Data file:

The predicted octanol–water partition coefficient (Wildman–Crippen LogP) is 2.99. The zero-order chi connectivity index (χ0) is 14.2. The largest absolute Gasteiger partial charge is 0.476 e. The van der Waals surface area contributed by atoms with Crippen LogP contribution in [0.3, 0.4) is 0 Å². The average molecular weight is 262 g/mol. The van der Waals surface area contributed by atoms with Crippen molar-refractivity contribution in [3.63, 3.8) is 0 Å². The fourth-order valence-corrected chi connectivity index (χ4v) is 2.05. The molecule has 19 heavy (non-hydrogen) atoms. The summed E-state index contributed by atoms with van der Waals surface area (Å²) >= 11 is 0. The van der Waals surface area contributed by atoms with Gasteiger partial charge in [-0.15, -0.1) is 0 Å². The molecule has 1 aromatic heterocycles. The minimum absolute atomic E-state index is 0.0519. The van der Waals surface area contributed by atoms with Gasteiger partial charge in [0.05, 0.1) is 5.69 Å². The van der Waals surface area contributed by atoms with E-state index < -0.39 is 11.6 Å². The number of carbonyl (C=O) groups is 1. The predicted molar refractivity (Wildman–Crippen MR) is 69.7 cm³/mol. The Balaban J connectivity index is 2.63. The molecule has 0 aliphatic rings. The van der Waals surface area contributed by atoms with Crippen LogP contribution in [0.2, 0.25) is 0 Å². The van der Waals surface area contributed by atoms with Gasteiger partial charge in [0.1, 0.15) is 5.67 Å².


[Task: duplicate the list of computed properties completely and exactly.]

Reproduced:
The predicted octanol–water partition coefficient (Wildman–Crippen LogP) is 2.99. The zero-order chi connectivity index (χ0) is 14.2. The largest absolute Gasteiger partial charge is 0.476 e. The van der Waals surface area contributed by atoms with Crippen LogP contribution in [0.3, 0.4) is 0 Å². The average molecular weight is 262 g/mol. The van der Waals surface area contributed by atoms with Crippen molar-refractivity contribution in [3.63, 3.8) is 0 Å². The fourth-order valence-corrected chi connectivity index (χ4v) is 2.05. The molecule has 19 heavy (non-hydrogen) atoms. The summed E-state index contributed by atoms with van der Waals surface area (Å²) >= 11 is 0. The van der Waals surface area contributed by atoms with Gasteiger partial charge in [-0.15, -0.1) is 0 Å². The molecule has 1 aromatic heterocycles. The minimum absolute atomic E-state index is 0.0519. The van der Waals surface area contributed by atoms with Gasteiger partial charge in [0.05, 0.1) is 5.69 Å². The van der Waals surface area contributed by atoms with E-state index < -0.39 is 11.6 Å². The number of carbonyl (C=O) groups is 1. The predicted molar refractivity (Wildman–Crippen MR) is 69.7 cm³/mol. The Balaban J connectivity index is 2.63. The molecule has 0 aliphatic rings. The van der Waals surface area contributed by atoms with Crippen LogP contribution in [0.2, 0.25) is 0 Å². The van der Waals surface area contributed by atoms with Gasteiger partial charge in [0.1, 0.15) is 5.67 Å².